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K (the letter)
The letter K when used in a lawyer’s hand-written notes stands for "contract".
Don’t ask us why.
The letter is a form of shorthand for the word "contract" taught to law students so they can take class notes faster. Some older lawyers still use the practice.
King’s Evidence
A term used in monarchies synonymous with "state’s evidence" in the US, where one of a number of accused persons is given immunity from prosecution in exchange for testifying against his alleged accomplices and co-defendants.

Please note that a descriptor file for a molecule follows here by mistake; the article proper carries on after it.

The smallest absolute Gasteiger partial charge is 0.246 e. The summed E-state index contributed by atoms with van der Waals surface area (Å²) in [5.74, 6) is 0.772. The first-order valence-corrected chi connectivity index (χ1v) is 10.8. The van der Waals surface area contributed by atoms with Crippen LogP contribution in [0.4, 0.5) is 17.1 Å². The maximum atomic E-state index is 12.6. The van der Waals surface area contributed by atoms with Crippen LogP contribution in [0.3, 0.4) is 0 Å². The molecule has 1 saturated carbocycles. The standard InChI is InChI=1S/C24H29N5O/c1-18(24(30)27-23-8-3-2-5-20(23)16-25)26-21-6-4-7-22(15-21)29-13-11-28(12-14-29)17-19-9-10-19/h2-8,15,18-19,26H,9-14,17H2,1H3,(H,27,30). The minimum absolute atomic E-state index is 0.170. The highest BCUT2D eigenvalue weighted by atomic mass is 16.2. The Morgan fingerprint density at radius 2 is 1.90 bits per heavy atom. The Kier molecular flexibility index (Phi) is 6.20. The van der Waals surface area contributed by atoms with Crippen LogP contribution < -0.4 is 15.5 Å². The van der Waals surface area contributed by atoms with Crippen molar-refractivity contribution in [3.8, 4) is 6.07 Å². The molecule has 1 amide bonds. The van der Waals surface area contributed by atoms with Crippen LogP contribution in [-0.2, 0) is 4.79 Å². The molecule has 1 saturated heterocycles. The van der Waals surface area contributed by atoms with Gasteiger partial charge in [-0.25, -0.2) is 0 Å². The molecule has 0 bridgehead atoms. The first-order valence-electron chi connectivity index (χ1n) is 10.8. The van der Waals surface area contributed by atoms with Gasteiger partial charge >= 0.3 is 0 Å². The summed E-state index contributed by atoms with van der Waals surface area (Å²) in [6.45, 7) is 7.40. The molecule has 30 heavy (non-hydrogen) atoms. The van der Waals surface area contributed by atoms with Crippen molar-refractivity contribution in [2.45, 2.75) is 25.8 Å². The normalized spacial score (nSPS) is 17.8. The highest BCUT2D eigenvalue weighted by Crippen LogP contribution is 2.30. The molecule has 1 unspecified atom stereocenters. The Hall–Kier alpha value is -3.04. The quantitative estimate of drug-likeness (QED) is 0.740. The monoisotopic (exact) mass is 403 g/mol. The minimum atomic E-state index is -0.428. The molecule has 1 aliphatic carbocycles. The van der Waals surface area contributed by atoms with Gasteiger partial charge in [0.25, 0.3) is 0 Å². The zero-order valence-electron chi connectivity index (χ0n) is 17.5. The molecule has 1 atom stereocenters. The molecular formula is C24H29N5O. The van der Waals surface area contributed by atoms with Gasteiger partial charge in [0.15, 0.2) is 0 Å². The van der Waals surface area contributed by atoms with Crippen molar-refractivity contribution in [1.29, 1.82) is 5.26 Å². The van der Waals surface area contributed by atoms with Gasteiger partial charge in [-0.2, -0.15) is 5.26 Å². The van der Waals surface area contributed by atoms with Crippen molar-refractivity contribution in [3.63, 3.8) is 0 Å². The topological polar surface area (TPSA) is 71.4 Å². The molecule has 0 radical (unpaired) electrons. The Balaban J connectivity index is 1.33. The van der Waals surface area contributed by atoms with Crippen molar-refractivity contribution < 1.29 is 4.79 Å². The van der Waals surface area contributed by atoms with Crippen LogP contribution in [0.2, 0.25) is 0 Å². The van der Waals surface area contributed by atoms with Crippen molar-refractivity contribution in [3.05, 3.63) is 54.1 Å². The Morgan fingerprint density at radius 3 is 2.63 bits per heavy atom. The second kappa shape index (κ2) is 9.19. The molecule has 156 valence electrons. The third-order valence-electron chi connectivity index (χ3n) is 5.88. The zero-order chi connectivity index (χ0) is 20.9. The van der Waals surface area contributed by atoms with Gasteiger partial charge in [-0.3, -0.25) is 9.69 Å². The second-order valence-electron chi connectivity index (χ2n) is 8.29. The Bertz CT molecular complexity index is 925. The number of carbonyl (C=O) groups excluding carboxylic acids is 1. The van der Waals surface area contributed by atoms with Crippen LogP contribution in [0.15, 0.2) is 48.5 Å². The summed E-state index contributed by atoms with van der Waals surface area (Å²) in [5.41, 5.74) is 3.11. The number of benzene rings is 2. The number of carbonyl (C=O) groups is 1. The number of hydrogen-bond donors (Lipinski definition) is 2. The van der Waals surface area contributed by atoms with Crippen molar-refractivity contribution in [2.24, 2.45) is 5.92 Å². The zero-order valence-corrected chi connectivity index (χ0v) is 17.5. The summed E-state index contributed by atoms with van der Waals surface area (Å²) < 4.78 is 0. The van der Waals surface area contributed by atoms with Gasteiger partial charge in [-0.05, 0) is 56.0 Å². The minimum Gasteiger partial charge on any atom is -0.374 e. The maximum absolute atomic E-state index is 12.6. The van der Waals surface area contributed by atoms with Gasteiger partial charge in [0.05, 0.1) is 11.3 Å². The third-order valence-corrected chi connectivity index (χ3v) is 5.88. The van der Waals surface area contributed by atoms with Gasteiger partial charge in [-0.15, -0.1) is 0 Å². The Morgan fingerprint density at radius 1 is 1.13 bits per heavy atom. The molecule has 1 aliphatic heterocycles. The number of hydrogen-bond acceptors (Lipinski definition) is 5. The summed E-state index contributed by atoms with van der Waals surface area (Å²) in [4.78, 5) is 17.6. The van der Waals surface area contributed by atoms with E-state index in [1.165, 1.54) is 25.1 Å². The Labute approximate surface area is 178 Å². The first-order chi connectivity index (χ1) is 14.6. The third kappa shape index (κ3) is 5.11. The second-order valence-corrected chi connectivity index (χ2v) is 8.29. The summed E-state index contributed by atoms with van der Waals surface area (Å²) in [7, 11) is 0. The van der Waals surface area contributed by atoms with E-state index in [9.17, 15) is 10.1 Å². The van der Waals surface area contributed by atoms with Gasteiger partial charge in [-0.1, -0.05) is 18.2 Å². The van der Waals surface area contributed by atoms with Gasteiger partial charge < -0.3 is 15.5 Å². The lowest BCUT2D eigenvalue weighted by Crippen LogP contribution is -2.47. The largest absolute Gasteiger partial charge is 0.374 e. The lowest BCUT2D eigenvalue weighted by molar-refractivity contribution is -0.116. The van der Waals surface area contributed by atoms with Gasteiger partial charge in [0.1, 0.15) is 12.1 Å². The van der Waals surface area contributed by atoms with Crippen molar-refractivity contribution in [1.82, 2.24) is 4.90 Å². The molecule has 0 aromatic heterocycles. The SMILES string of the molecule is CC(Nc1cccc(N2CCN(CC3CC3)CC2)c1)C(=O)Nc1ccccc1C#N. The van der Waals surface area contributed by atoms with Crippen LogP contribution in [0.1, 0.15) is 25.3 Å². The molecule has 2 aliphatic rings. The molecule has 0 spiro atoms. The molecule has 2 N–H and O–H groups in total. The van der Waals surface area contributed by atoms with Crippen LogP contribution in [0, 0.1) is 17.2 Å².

A thing is said to be "known" when it has been established as a fact. The court may take judicial notice of the fact, if it is widely accepted to be true and there is no reasonable room for doubt, or the court (or jury) may rule that the thing is a fact after hearing testimony and examining tangible evidence and documents. A thing "known" is not "believed" to be true but is, for the purpose of your lawsuit, an established fact upon which you and the other parties may rely. There are three forms of knowing: (1) what a man knows he knows, (2) what a man thinks he knows but does not know for certain, and (3) what a man knows he does not know. Don’t let the other side confuse the court by claiming to know what is not truly known.